Travelling around Czechia

D1 highway

Czechia has several highways, some of which are unfortunately not always in very good shape. The D1 highway, which connects the biggest cities of Prague, Brno, and Ostrava, is a perfect example. The oldest segment of the highway between Prague and Brno is often made fun of for constantly undergoing repairs.

On road maps and signs, highways are always marked with the letter D. Besides highways, Czech roads fall into three categories. To use a highway, motorists must buy a digital vignette, which, for cars weighing less than 3,5 tonnes, costs 1500 crowns for a yearly pass. Monthly and ten-day vignettes come to 440 and 310 crowns, respectively. Drivers with disabilities and of electric vehicles are exempt from the fee. Lorries and cars weighing over 3,5 tonnes must also pay a toll on certain highways and first-category roads.

Prague metro | Photo: Lenka Žižková,  Radio Prague International

Over one hundred Czech cities and towns have some form of public transport, most frequently in the form of buses. Larger towns operate trolleys and trolleybuses, which can be found in the city of Ostrava, for instance. Prague is the only Czech city with a subway system. The Prague metro has three lines: A, B, and C, and a fourth line is currently being planned. Trolleys in larger towns operate even at night, which is not so common in other countries. Many foreigners praise the Prague transport system for being easy to understand while offering a vast network of connections.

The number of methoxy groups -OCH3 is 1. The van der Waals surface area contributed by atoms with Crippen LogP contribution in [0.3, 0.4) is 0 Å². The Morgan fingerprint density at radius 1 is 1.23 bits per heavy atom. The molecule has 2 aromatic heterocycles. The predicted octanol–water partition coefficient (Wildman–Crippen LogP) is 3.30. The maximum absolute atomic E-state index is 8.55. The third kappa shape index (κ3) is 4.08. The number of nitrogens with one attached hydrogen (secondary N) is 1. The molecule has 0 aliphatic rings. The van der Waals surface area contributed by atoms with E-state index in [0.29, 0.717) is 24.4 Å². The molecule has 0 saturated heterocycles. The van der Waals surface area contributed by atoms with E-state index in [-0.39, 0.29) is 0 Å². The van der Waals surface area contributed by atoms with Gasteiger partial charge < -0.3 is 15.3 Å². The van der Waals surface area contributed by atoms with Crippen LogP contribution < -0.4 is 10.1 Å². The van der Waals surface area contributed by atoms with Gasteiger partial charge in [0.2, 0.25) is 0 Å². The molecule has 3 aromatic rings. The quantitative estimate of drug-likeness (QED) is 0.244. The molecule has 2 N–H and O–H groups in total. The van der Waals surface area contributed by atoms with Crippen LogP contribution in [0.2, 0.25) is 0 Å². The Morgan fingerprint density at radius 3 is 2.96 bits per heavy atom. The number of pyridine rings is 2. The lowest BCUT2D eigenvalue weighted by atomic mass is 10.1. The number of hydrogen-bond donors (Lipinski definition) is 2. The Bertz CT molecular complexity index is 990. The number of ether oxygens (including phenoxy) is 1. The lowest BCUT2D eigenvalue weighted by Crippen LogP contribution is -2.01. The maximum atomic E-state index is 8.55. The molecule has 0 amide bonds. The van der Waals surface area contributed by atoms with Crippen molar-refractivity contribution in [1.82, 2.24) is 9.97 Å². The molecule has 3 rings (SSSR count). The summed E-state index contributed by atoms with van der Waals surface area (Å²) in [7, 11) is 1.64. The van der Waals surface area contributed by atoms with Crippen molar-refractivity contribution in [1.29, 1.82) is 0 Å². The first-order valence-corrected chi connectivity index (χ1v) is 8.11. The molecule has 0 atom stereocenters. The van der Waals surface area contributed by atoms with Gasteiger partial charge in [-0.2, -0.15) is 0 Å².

České dráhy (Czech Railways) is the main railway operator offering passenger services. The rail network is quite vast, but some connections take very long. Private companies, such as RegioJet and Leo Express, also operate on the market, but they mainly offer connections between the biggest cities. Since 2018, students under the age of 26 and pensioners over 65 can buy train and bus tickets for a reduced price, which is 75 % cheaper than the standard fare. Flixbus and RegioJet are the two biggest long-distance bus operators. Citizens of other EU countries and Switzerland, Liechtenstein, and Norway are free to drive in Czechia on licenses from their home countries.

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